Have foreclosures gotten a bad rep?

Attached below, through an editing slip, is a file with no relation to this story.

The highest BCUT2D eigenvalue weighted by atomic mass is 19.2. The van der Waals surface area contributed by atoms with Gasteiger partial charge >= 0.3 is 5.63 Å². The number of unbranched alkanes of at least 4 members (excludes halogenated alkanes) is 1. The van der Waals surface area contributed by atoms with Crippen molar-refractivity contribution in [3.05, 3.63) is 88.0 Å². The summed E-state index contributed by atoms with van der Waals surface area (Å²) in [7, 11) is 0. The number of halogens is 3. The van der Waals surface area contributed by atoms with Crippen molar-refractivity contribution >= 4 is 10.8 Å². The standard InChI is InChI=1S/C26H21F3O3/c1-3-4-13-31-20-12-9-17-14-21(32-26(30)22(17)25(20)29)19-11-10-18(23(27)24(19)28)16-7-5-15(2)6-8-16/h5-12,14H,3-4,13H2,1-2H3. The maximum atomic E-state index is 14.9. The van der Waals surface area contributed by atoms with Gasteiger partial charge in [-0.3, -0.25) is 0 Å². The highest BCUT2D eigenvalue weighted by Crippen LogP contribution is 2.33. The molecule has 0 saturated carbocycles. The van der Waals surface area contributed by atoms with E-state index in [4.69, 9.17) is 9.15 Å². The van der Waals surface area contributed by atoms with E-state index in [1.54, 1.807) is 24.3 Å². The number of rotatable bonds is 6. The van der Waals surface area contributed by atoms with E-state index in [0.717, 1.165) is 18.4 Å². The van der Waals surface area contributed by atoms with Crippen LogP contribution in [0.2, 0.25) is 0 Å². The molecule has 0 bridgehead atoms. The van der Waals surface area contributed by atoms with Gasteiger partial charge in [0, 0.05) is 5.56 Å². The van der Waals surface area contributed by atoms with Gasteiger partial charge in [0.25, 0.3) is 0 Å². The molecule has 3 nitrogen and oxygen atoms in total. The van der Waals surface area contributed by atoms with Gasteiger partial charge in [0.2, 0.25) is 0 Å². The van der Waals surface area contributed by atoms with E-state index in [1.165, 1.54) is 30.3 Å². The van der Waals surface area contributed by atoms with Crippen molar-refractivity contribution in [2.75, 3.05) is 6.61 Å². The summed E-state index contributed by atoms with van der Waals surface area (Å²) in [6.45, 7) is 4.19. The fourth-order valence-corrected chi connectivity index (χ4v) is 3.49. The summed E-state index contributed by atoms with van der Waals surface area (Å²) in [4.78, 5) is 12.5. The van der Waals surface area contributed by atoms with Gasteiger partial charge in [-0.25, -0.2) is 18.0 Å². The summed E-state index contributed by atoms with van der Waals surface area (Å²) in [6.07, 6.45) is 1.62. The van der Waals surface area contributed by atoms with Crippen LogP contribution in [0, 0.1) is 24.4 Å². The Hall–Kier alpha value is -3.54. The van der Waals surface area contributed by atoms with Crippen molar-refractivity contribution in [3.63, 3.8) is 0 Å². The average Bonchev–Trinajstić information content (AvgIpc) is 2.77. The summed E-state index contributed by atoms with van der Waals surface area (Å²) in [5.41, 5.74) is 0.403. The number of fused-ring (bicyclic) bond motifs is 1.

For years, economists and policy makers have believed that foreclosures are inherently toxic for neighboring home values. Many therefore assume that a housing recovery will be impossible as long as foreclosures remain abundant. The mere existence of 4 to 6 million properties in the foreclosure pipeline has contributed to a growing consensus among economists that national median prices won’t turn the corner until 2013 at best.A new analysis of recovery patterns in some of the nation’s markets hit hardest by foreclosures suggests that under the right conditions full value properties large numbers of foreclosures—even greater than a 20 percent saturation of the market—can thrive side by side. The study by data provider Clear Capital was released earlier this week and it may radically change the way we think about foreclosures.For investors, the study provides both a confirmation of the critical role they play in the recovery of devastated markets and guidelines to help identify opportunities that offer maximum profit potential.Florida PhenomenonClear Capital conducted a microanalysis of a number of Florida markets that have been flooded by foreclosures. Many of these markets suffered several waves of foreclosures resulting from the subprime meltdown, the South Florida condo crash, the 2007 recession that kept snowbirds north and the subsequent housing crisis that froze many boomers in place, making it hard to sell their existing homes and buy retirement properties. In markets like Miami, Naples and Fort Myers, prices plummeted 35 percent or more below peak as the foreclosures. About a year ago, inventories shrank dramatically as sellers withdrew from the market in response to prices that were and the flow of foreclosures slowed as processing in Florida, a judicial state, slowed. Low prices sparked demand among investors and foreign buyers, and prices turned around. Among the 50 national markets Clear Capital tracks, sale prices rose 6.7 percent in Orlando last year and In Miami they rose 5.6 percent. Realtor.com’s data shows year to year list prices in Naples and Fort Myers were up by 21 percent, and West Palm Beach by 18 percent. Eight Florida markets had double digit increases in list prices in 2011.“This positive trend isn’t receiving the attention it’s due because of the interaction of people’s expectations, perceptions and reality,” said John Tucillo, chief economist of the Florida Realtor Association in November. “When you come out of a recession, people expect the real estate market to take a huge jump forward, and when it doesn’t, they perceive that the market is ‘bad’ or still down. However, the reality is that the Florida market is improving and it has been for some time – it’s just improving more slowly than initial expectations.”What’s even more remarkable about the Florida phenomenon is that prices for both full value and distressed properties are rising simultaneously. Moreover, prices are rising even though foreclosures still account for a lion’s share of listings. REO market share in Orlando fell 21.0 percent last year and 9.9 percent In Miami, but some 24.